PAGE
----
Because the tomato hornworm is such a determined feeder, it is best to tackle these pests as soon as you encounter them if you want to have any hope of saving your vegetable garden harvest.
Here are some strategies for getting rid of these pesky caterpillars:
- Pick them off the plants and throw them into a bucket of soapy water. Tomato hornworm caterpillars can also be composted as they will quickly die after being parted from their host plant.
- If you have backyard chickens or ducks, you can let them loose on these caterpillars as a tasty treat. Chickens will fight over these caterpillars so if you don’t want them tearing up your plants, handpick the caterpillars and feed them to your poultry for enriched eggs.
- Encourage natural predators of the tomato hornworm caterpillar. Predators of these caterpillars can be as prolific as the pests themselves, getting their numbers down so you don’t have to. Key predators of the tomato hornworm caterpillar include ladybirds, lacewings, common wasps, and parasitic wasps.
- Insecticidal soaps can be used to kill hornworms. You can mix this soap with garlic and cayenne pepper to make a potent spray that will deter the caterpillar from eating your tomato plant leaves.
- Pesticides should never be the first strategy for tackling these caterpillars. But if you must use a pesticide, a targeted approach works best. You will have to spray the leaves that the tomato hornworm caterpillar is going to eat so that the poison is ingested by the caterpillar. An effective organic biological pesticide is Bacillus thuringiensis (Bt) which is a bacteria that is poisonous to many caterpillar species. It is simply sprayed onto the plants, with reapplication after rainfall.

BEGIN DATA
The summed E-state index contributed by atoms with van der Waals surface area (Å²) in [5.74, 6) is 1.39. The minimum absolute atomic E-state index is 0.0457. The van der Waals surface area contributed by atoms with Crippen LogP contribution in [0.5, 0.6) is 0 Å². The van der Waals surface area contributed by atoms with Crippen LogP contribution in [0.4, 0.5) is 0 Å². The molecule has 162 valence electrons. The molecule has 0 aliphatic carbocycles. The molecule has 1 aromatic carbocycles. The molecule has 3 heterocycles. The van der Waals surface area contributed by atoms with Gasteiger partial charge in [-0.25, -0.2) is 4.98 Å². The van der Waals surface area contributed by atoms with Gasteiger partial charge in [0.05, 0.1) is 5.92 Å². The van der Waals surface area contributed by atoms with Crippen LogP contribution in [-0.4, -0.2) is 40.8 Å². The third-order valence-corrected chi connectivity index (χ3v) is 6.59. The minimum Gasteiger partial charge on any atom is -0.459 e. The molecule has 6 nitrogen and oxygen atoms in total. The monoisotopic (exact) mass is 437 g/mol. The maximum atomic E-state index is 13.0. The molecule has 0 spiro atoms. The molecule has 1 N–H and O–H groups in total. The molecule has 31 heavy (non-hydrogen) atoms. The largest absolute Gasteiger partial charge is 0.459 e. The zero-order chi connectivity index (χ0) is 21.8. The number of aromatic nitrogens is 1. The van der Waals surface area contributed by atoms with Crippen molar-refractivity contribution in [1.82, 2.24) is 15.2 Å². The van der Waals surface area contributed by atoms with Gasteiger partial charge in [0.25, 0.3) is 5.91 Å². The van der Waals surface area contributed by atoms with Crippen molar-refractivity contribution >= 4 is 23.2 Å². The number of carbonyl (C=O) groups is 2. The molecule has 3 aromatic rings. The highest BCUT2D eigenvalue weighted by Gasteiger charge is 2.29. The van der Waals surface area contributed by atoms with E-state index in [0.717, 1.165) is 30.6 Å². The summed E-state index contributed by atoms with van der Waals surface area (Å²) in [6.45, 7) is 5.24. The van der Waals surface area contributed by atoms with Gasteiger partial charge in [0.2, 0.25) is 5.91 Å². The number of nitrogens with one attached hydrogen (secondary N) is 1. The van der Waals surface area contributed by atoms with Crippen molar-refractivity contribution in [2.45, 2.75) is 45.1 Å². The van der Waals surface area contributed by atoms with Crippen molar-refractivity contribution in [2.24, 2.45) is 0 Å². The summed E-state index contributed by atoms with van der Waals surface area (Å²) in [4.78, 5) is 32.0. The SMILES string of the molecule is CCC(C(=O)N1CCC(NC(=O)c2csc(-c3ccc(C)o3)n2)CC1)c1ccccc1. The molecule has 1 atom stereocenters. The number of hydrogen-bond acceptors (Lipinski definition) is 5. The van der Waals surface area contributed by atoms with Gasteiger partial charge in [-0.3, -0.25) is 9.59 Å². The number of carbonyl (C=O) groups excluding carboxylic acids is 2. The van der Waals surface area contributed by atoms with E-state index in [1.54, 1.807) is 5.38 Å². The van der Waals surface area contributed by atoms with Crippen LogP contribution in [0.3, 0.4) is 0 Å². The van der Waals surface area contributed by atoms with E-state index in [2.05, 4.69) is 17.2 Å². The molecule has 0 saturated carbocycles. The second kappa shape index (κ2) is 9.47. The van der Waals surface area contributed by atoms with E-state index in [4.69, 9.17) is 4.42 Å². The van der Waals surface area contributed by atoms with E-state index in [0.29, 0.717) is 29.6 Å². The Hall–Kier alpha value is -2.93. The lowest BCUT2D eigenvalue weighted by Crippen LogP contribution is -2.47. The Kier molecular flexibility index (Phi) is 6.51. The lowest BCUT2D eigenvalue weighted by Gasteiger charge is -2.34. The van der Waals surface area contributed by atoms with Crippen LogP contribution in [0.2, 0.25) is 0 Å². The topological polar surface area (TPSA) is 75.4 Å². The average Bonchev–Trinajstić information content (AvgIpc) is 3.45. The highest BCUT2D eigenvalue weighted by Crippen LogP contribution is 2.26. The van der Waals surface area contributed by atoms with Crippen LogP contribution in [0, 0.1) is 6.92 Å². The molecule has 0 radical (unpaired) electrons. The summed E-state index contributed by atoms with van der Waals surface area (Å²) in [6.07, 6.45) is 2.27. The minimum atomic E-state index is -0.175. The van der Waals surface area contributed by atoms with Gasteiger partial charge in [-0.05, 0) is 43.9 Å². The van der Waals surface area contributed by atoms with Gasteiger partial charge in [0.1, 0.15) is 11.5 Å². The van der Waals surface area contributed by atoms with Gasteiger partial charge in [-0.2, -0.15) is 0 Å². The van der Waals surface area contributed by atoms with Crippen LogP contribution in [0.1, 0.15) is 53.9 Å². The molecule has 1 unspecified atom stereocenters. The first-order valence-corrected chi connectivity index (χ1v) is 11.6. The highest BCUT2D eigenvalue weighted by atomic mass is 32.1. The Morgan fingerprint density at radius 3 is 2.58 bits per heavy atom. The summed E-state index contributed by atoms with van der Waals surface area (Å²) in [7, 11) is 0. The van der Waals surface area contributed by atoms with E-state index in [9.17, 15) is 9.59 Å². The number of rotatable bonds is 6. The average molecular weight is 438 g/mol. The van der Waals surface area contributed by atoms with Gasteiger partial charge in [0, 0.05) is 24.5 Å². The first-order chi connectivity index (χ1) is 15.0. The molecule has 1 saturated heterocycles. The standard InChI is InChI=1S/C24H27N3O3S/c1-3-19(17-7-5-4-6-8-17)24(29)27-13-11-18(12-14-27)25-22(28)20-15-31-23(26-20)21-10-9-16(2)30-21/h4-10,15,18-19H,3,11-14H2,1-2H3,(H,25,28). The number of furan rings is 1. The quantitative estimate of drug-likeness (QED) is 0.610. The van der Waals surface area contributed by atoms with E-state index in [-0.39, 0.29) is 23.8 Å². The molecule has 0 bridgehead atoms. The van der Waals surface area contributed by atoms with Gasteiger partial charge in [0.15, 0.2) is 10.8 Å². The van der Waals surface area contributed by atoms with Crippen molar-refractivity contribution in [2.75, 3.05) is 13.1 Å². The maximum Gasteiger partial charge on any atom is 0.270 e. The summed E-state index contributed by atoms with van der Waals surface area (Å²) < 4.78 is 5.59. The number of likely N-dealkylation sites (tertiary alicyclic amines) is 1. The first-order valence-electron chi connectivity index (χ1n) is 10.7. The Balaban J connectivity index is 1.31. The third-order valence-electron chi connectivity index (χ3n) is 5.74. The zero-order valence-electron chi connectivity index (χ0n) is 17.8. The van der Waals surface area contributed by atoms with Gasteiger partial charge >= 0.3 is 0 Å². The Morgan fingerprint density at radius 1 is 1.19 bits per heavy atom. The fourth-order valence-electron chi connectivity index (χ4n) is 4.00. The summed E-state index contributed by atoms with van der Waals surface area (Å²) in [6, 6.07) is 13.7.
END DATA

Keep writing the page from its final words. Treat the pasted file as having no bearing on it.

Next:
Great Strategies for Keeping Your Tomatoes to Yourself
Without a long term preventative strategy, you will simply find yourself fight the tomato hornworm caterpillar year after year.
By making some changes to how you garden, you can keep infestations with this persistent green pest at bay.
Here are three things to try:
- Biodiversity: Making your garden an inviting place for a variety of insects and wildlife will mean that natural predators like birds and wasps will eat tomato hornworm caterpillars before they can do significant damage. Planting wildflowers or creating bug hotels are two easy methods of boosting the biological control you already had.
- Tillage: Tilling and cultivating your soil will destroy the overwintering pupae that will become next years generation of moths. You will quite literally be destroying the tomato hornworm where it comes from. Thorough tillage before and after your gardening season leaves the moths with no place to hide.
- Companion plants: Companion planting is a strategy that has been used by horticulturists to deter pests for millennia. Basil, tagetes, marigolds and dill can be effective deterrents.
Tomato Hornworms Don’t Need to Herald the Demise of Your Vegetable Patch
Thankfully you can arm yourself with a variety of approaches to stop tomato hornworm caterpillars from decimating your plants.
As with many aspects of gardening, persistence is key, with reapplication of sprays and treatments or persistent bi-annual tillage soon providing your tomato crop with the relief it needs.